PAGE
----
“I’ve always loved the aesthetic of USM, and for this house I particularly liked the lightness of it—this kind of crystalline structure that I find quite enchanting.”
You have a wonderful art collection in your home. How did it come together?
Miranda: I love having a mix, for example, the Papua New Guinean mask with the moth head and the bone through its nose that my father collected from New Guinea in the ’60s, alongside the piece by Claire Healy and Sean Cordeiro of the Challenger space shuttle explosion (made of LEGO). And we’ve also done quite a crowded hang, which I really like. In this house, it’s not just one painting for on wall, it’s more energetic in that way. Because there isn’t a lot of space and there aren’t 100 rooms, and that’s really fun.
The interior design is equally diverse.
Miranda: It was quite organic in the sense that it was immediately obvious what everything had to be. There wasn’t a lot of umm-ing and ahh-ing or trying out a lot of ideas. It almost came fully conceived. And funnily enough, I think Nick and I had almost identical visions. It came together with a slither of that mint green carpet we’ve got upstairs in the library. The minute I saw that color, I knew the wood I needed to buy and the colours—it had a certain feel to it straight away. And that feel was what I used as a touchstone for all the decisions.
Nick: Downstairs we have a cinema room. It’s blue velvet, blue carpet, blue walls. We’ve got these punches of color in these contained blocks, and the neutral terrazzo floor [throughout]. We have my grandmother’s chairs that we re-upholstered, there’s a contemporary Minotti thing… an old Afghan rug, a silk rug Miranda picked up, a sculptural chair, and an ’60s Italian [piece]...so it’s quite eclectic. The marble and the copper give it another strong punch of color. The piano was my grandmother’s—it’s a 1906 Steinway, and there’s a Hiromi Tango piece hanging above and a Tjanpi Weavers indigenous piece sitting below. Upstairs, there’s the Ryan McGinley [photograph] and some video work, and a Daniel Boyd and Fiona Lowry, and the USM unit.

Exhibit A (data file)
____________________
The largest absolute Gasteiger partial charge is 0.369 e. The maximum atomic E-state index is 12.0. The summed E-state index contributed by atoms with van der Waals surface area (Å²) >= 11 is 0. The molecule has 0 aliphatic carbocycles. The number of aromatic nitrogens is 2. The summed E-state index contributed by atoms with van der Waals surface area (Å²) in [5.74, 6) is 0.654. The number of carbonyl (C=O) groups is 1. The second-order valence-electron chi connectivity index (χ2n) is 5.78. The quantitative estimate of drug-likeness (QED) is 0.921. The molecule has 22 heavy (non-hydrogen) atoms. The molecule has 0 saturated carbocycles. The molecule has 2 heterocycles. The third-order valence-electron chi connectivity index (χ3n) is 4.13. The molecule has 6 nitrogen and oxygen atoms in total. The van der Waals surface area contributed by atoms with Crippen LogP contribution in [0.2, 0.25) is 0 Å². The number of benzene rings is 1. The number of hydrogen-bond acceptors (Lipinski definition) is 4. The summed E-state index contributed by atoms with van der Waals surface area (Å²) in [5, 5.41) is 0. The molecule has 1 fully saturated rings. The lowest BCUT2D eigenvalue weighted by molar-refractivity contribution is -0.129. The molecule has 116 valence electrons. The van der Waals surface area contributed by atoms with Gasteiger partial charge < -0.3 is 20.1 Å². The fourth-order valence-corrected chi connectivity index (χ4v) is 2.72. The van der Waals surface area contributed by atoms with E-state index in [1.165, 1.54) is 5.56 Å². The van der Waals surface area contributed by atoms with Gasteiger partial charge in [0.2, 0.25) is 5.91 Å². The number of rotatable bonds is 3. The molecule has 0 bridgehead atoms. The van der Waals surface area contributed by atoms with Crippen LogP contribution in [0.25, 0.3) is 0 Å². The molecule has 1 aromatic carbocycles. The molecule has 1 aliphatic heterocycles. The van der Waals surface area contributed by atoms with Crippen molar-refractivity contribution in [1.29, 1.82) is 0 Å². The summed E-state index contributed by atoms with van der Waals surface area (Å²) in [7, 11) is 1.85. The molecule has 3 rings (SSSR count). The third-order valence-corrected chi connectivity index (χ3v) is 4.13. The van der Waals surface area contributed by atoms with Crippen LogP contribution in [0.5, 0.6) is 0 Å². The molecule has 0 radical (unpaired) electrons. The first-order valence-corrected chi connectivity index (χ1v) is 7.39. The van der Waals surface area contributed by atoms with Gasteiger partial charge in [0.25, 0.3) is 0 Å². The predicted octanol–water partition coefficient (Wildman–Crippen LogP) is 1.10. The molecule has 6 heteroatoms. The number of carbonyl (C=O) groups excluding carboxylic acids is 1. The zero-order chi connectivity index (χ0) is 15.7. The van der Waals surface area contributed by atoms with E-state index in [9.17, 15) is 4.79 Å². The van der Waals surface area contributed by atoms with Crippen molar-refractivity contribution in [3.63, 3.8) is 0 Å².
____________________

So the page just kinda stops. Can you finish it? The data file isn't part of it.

Miranda: My mum’s Swiss and we grew up all over. Certainly in Switzerland I remember seeing USM everywhere, from offices to people’s homes. I’ve always loved the aesthetic, and for this house I particularly liked the lightness of it—this kind of crystalline structure that I find quite enchanting. And the idea of being able to populate it with everything from books to objects and have it as a revolving cabinet of curiosities, I think is really nice.
Tell us about incorporating USM furniture into your home.
Nick: Both Miranda and I have always wanted some USM furniture—this is natural as I am an architect and she is Swiss!
In practical terms we were looking for a creative and flexible way to divide the living areas in our home and USM gave us that ability in a stylish and timeless way. We were able to custom design the units to suit our needs precisely, however the units also provide spaces that can grow with us as we settle in.
Miranda: We were very taken with the lightness of the USM product we chose to use. It works as both a separation but also as a transparent layer of interest — dividing the room into more liveable spaces while retaining the sense of scale and the light/view from the street.
Why did you choose them to be designed them this way and how do they fit with your interior aesthetic at home?
Nick: The process of design was simple and exciting. We had the overall proportions we wanted to make the units and then started to play with the USM components so that we could display and store different things and also finesse the aesthetics. The form of the design essentially follows the functions we required however we also worked with different sized modules simply to be playful.
Miranda: We both have an informal and very personal collection of objects that have in many instances been inherited or otherwise acquired with an interesting story attached; the structure of the USM furniture and its flexibility allows us the possibility of playing with the displays and curating them in the style of ’curiosity cabinets.’ They almost appear to hover in our living space.
You have two young sons, yet it doesn’t feel like your home panders to any ‘child-friendly’ constraints.
Miranda: The kids are just part of our life and they’ve always been around beautiful things. Even when they were very young, we never put away the little figurines or hid the art, because if they grow up around it…. They know not to throw their balls in the house [laughs]. That’s part of their education, to be around art. But we’ve also thought about the way we live as a family, day-to-day life and how the space is going to be used. The boys’ bedrooms, for example, have these separated spaces—one for each boy—but then there’s a shared play area because they do like to share a room, and the beds are bunk beds because they like to have their friends over, and there’s a balcony so they can play outside when it’s raining. Downstairs, we have a craft room, because I do a lot of crafts, and they come down and make stop-motion films and smash their cars and they can paint and make as much mess as they want without having to be precious about things. I want them to feel that it’s their house as well.